ITINERARY OF SUMMER 2006 ARCTIC VOYAGE
In the summer of 2006 Madelaine went on a voyage to Greenland, Labrador and Baffin Island with Zegrahms' Expeditions. The purpose of the trip was for her to directly experience the Arctic environment, meet the people, see the local culture and learn about the effects of Global Warming on the Arctic specifically. The changes to this part of the planet are the most marked and measurable and have lead to drastic changes in the way of life of the indigenous peoples of the area.
These images and experiences will form the basis for Madelaine's series of artworks on Global Warming which is currently in development. You can view photographs of Madelaine's trip by visiting the Arctic Images page. New artworks can be viewed at the Artworks in Progress page on this site.
The itinerary which follows is Zegrahms' description of the itinerary of the trip.
Northern Light: Greenland, Labrador, and Baffin
July 14 - Home City / Ottawa, Canada
July 15 - Ottawa / Kangerlussuaq (Sondrestrom), Greenland / Embark the Clipper Adventurer
Flight for Greenland. At its center, the icecap is two miles high and permanently
frozen. The sheer weight of this compacted ice mass has caused this rocky
land’s center to sink like a concave bowl beneath sea level. From the cap’s
fringes, thousands of glaciers spiral downward, carving out magnificent
valleys that slice through ice-sculpted mountains of great grandeur.
In the morning we slowly cruise through a magnificent landscape of waterways and rugged mountains, the first of many fjords to come, before arriving at Maniitsoq. Like many Greenlandic communities, Maniitsoq’s heritage dates back to the ancient Saqqaq culture, followed by later Eskimo cultures such as the Thule, Norse settlements, and Danish colonization in the 18th century.
July 17 - Nuuk (Godthab)
Billed as the world’s smallest capital, Nuuk is home to 18,000 citizens who live in gaily painted houses with picket fences, adjacent to a serene harbor graced by traditional kayaks. The town is also the center of Greenlandic culture. The National Museum displays intriguing Inuit mummies found farther north, at Uummannaq.
July 18 - Paamiut (Frederickshaab)
Throughout its history, Paamiut has been a center of trade, formerly for the whaling industry and today for its fish. The town also has an active arts community, with leatherworkers and talented carvers of soapstone.
July 19 - Narsaq / Dyrnaes / Narsarsuaq / Qassiarsuk (Brattahlid)
a small town located in Greenland’s southern fjord district. Sailing up Tunugdliarfik Fjord in the afternoon, we dock at
Narsarsuaq, a former WWII U.S. base, for a choice of excursions.
Lectures and presentations fill the day as our expedition team prepares us for our upcoming landings on the Labrador coast, one of the world’s great wilderness frontiers. Much of the northern part of Labrador remains unpenetrated by roads. Humpback whales abound here in the summer months, gorging on krill and squid, before migrating south to winter in the Caribbean.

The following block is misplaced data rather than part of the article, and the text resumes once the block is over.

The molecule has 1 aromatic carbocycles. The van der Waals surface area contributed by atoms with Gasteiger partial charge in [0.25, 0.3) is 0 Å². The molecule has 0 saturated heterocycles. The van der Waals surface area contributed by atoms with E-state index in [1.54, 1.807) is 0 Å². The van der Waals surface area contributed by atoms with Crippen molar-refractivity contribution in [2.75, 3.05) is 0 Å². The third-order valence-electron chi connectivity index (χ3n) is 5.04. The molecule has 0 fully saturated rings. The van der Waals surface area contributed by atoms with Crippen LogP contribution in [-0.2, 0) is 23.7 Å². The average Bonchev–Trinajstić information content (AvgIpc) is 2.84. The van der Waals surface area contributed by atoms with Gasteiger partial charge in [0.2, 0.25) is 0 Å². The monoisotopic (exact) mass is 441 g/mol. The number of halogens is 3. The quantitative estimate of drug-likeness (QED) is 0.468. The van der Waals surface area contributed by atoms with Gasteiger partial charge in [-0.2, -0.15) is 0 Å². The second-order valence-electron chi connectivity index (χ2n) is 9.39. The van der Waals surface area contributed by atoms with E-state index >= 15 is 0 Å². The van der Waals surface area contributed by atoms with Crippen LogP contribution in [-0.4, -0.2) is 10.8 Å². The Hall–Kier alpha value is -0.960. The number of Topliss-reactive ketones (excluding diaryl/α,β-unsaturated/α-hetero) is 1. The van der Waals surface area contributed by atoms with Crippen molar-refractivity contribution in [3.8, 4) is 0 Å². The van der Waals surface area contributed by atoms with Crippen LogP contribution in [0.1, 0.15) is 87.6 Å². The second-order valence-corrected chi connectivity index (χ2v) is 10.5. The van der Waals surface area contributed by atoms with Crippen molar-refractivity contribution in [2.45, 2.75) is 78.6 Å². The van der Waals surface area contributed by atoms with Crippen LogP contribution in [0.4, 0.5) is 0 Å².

July 21 - Hopedale, Labrador, Canada
This National Historic Site illustrates the intriguing history of settlement of this coastline by Moravian missionaries from the 1770s onward. The Moravians were a German Protestant sect, some of whose descendants still live in Labrador. We visit the mission station dating from the early 19th century. It includes a church, mission house, and various other community buildings, all in a remarkable state of preservation.
July 22 - Nain
In Labrador’s northernmost populated community, take a guided walking tour of town and the museum to learn how the Inuit live off the resources of the land and sea. We may see lines of drying Arctic char and trout being prepared for winter food reserves. A visit to an artisans’ workshop demonstrates how soapstone is transformed into delicate carvings, which may portray ancient legends. A number of other items are handcrafted here, such as traditional caribou-hide boots and mittens, jewelry, and beadwork. After lunch, watch on deck as our ship cruises through the myriad islands, inlets, and fjords of this stunning coastline. We may make an expeditionary landing by Zodiac to explore a deserted shoreline.
July 23–24 - Labrador Fjord Cruising / Seven Islands Bay / Button Islands
Explore fjords such as Hebron, Saglek, and Nachvak. Hebron is the site of a
Moravian mission station dating from 1833, a preserved National
Historic Site set in a now-deserted location with a dramatic fjordland
backdrop. The Moravians sought to spread their Protestant faith, but also
set up active trading relationships with local Inuits.
July 25 - Offshore Islands of Baffin Island, Nunavut
After decades of negotiations, this newest territory
was admitted to the federation of Canada in the late 1990s. Nunavut’s
population is about 85 percent Inuit. We approach Baffin, Canada’s largest
island, where wildlife abounds in this isolated northerly region. Villages
are few and far between, with only small populations of subsistence
fishermen and hunters. We plan to visit Monumental Island or Lady Franklin
Island, where walrus haul-outs are seasonal, depending upon the position of
the receding northern ice pack. Birders watch for Kumlien’s gulls, which
nest on cliff-tops.
July 26 - Iqaluit, Frobisher Bay / Disembark / Ottawa
Explore the town, which has a population of about
two-thirds native Inuit, but whose heritage has long been influenced by
European traders, whalers, missionaries, and a later American WWII military
July 27 - Ottawa / Homeward